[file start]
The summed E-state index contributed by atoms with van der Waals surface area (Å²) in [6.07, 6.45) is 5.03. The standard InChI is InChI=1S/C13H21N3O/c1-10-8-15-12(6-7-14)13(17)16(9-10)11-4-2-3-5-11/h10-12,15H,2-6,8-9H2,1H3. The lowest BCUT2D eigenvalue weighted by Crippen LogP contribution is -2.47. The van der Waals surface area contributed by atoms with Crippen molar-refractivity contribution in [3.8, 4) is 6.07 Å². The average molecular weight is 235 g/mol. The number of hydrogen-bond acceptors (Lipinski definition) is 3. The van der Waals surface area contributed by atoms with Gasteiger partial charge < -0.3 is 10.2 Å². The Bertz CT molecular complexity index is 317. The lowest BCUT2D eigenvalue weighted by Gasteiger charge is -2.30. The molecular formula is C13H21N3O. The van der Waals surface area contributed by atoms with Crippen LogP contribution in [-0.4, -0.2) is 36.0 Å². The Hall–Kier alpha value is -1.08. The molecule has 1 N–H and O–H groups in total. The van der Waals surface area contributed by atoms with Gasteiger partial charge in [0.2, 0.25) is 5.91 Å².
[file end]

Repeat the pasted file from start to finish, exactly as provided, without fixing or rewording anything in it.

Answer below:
The summed E-state index contributed by atoms with van der Waals surface area (Å²) in [6.07, 6.45) is 5.03. The standard InChI is InChI=1S/C13H21N3O/c1-10-8-15-12(6-7-14)13(17)16(9-10)11-4-2-3-5-11/h10-12,15H,2-6,8-9H2,1H3. The lowest BCUT2D eigenvalue weighted by Crippen LogP contribution is -2.47. The van der Waals surface area contributed by atoms with Crippen molar-refractivity contribution in [3.8, 4) is 6.07 Å². The average molecular weight is 235 g/mol. The number of hydrogen-bond acceptors (Lipinski definition) is 3. The van der Waals surface area contributed by atoms with Gasteiger partial charge < -0.3 is 10.2 Å². The Bertz CT molecular complexity index is 317. The lowest BCUT2D eigenvalue weighted by Gasteiger charge is -2.30. The molecular formula is C13H21N3O. The van der Waals surface area contributed by atoms with Crippen LogP contribution in [-0.4, -0.2) is 36.0 Å². The Hall–Kier alpha value is -1.08. The molecule has 1 N–H and O–H groups in total. The van der Waals surface area contributed by atoms with Gasteiger partial charge in [0.2, 0.25) is 5.91 Å².